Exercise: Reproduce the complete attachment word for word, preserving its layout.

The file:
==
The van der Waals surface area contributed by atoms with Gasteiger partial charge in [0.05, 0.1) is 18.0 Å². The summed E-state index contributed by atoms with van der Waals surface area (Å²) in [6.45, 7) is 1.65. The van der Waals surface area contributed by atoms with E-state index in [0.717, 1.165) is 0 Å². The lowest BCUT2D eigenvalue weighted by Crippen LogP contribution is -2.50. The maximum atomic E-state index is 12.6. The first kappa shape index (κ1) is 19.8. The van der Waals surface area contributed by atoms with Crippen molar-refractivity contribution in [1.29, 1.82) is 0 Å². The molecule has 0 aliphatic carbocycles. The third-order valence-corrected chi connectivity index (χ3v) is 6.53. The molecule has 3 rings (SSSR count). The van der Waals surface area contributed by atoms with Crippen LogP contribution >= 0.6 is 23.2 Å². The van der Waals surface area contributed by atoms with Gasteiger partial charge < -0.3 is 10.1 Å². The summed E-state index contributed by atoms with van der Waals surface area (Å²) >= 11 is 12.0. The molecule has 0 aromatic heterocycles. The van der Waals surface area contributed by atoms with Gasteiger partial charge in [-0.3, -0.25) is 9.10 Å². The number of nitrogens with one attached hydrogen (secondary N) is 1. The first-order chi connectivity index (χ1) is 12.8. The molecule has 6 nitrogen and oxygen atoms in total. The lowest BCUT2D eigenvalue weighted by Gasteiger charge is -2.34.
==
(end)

The van der Waals surface area contributed by atoms with Gasteiger partial charge in [0.05, 0.1) is 18.0 Å². The summed E-state index contributed by atoms with van der Waals surface area (Å²) in [6.45, 7) is 1.65. The van der Waals surface area contributed by atoms with E-state index in [0.717, 1.165) is 0 Å². The lowest BCUT2D eigenvalue weighted by Crippen LogP contribution is -2.50. The maximum atomic E-state index is 12.6. The first kappa shape index (κ1) is 19.8. The van der Waals surface area contributed by atoms with Crippen molar-refractivity contribution in [1.29, 1.82) is 0 Å². The molecule has 0 aliphatic carbocycles. The third-order valence-corrected chi connectivity index (χ3v) is 6.53. The molecule has 3 rings (SSSR count). The van der Waals surface area contributed by atoms with Crippen LogP contribution >= 0.6 is 23.2 Å². The van der Waals surface area contributed by atoms with Gasteiger partial charge < -0.3 is 10.1 Å². The summed E-state index contributed by atoms with van der Waals surface area (Å²) >= 11 is 12.0. The molecule has 0 aromatic heterocycles. The van der Waals surface area contributed by atoms with Gasteiger partial charge in [-0.3, -0.25) is 9.10 Å². The number of nitrogens with one attached hydrogen (secondary N) is 1. The first-order chi connectivity index (χ1) is 12.8. The molecule has 6 nitrogen and oxygen atoms in total. The lowest BCUT2D eigenvalue weighted by Gasteiger charge is -2.34.